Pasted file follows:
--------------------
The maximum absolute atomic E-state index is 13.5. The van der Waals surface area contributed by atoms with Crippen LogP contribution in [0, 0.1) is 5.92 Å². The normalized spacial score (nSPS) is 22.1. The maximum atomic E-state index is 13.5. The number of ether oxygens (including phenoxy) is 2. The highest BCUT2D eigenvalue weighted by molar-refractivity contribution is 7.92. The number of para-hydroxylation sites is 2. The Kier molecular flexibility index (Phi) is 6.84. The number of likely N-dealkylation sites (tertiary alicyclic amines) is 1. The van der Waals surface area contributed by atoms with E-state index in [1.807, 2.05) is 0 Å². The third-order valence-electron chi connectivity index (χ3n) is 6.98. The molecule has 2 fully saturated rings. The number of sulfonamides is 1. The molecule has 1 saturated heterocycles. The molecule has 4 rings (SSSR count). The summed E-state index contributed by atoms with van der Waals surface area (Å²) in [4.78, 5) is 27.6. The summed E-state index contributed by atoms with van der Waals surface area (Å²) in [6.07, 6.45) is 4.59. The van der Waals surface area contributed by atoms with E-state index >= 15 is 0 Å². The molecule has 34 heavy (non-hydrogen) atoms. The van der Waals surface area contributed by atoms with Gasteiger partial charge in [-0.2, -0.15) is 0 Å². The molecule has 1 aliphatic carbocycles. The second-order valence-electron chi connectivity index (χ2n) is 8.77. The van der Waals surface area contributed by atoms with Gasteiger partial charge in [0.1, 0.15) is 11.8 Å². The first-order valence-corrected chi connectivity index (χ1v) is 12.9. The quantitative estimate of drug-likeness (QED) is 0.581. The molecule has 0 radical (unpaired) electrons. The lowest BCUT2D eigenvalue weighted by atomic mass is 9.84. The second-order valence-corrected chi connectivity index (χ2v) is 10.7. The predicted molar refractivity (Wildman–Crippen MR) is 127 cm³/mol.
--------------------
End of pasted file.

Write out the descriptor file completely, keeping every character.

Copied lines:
The maximum absolute atomic E-state index is 13.5. The van der Waals surface area contributed by atoms with Crippen LogP contribution in [0, 0.1) is 5.92 Å². The normalized spacial score (nSPS) is 22.1. The maximum atomic E-state index is 13.5. The number of ether oxygens (including phenoxy) is 2. The highest BCUT2D eigenvalue weighted by molar-refractivity contribution is 7.92. The number of para-hydroxylation sites is 2. The Kier molecular flexibility index (Phi) is 6.84. The number of likely N-dealkylation sites (tertiary alicyclic amines) is 1. The van der Waals surface area contributed by atoms with E-state index in [1.807, 2.05) is 0 Å². The third-order valence-electron chi connectivity index (χ3n) is 6.98. The molecule has 2 fully saturated rings. The number of sulfonamides is 1. The molecule has 1 saturated heterocycles. The molecule has 4 rings (SSSR count). The summed E-state index contributed by atoms with van der Waals surface area (Å²) in [4.78, 5) is 27.6. The summed E-state index contributed by atoms with van der Waals surface area (Å²) in [6.07, 6.45) is 4.59. The van der Waals surface area contributed by atoms with E-state index >= 15 is 0 Å². The molecule has 34 heavy (non-hydrogen) atoms. The van der Waals surface area contributed by atoms with Gasteiger partial charge in [-0.2, -0.15) is 0 Å². The molecule has 1 aliphatic carbocycles. The second-order valence-electron chi connectivity index (χ2n) is 8.77. The van der Waals surface area contributed by atoms with Gasteiger partial charge in [0.1, 0.15) is 11.8 Å². The first-order valence-corrected chi connectivity index (χ1v) is 12.9. The quantitative estimate of drug-likeness (QED) is 0.581. The molecule has 0 radical (unpaired) electrons. The lowest BCUT2D eigenvalue weighted by atomic mass is 9.84. The second-order valence-corrected chi connectivity index (χ2v) is 10.7. The predicted molar refractivity (Wildman–Crippen MR) is 127 cm³/mol.